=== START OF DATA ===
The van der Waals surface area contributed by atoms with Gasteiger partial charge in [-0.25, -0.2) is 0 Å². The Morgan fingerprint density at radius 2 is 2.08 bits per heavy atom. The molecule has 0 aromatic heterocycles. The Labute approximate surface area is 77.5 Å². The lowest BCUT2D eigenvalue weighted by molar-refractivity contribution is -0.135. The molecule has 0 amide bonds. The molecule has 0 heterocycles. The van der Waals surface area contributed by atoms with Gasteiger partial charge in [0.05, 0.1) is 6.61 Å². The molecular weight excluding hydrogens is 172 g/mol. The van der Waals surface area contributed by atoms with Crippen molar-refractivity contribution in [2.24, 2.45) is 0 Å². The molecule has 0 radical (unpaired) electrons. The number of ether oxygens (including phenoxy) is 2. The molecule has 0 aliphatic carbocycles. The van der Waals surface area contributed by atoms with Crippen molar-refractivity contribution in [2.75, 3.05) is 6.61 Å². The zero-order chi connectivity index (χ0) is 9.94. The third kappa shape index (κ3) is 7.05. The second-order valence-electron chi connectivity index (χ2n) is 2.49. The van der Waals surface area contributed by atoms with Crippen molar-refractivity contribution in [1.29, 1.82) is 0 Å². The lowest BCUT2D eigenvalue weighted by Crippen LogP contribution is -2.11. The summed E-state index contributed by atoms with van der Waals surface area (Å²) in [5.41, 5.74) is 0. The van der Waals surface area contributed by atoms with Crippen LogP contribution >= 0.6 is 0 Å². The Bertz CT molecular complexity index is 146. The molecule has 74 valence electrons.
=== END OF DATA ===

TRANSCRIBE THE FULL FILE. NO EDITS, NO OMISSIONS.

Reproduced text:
The van der Waals surface area contributed by atoms with Gasteiger partial charge in [-0.25, -0.2) is 0 Å². The Morgan fingerprint density at radius 2 is 2.08 bits per heavy atom. The molecule has 0 aromatic heterocycles. The Labute approximate surface area is 77.5 Å². The lowest BCUT2D eigenvalue weighted by molar-refractivity contribution is -0.135. The molecule has 0 amide bonds. The molecule has 0 heterocycles. The van der Waals surface area contributed by atoms with Gasteiger partial charge in [0.05, 0.1) is 6.61 Å². The molecular weight excluding hydrogens is 172 g/mol. The van der Waals surface area contributed by atoms with Crippen molar-refractivity contribution in [2.24, 2.45) is 0 Å². The molecule has 0 radical (unpaired) electrons. The number of ether oxygens (including phenoxy) is 2. The molecule has 0 aliphatic carbocycles. The van der Waals surface area contributed by atoms with Crippen molar-refractivity contribution in [2.75, 3.05) is 6.61 Å². The zero-order chi connectivity index (χ0) is 9.94. The third kappa shape index (κ3) is 7.05. The second-order valence-electron chi connectivity index (χ2n) is 2.49. The van der Waals surface area contributed by atoms with Crippen molar-refractivity contribution in [1.29, 1.82) is 0 Å². The lowest BCUT2D eigenvalue weighted by Crippen LogP contribution is -2.11. The summed E-state index contributed by atoms with van der Waals surface area (Å²) in [5.41, 5.74) is 0. The van der Waals surface area contributed by atoms with Crippen LogP contribution >= 0.6 is 0 Å². The Bertz CT molecular complexity index is 146. The molecule has 74 valence electrons.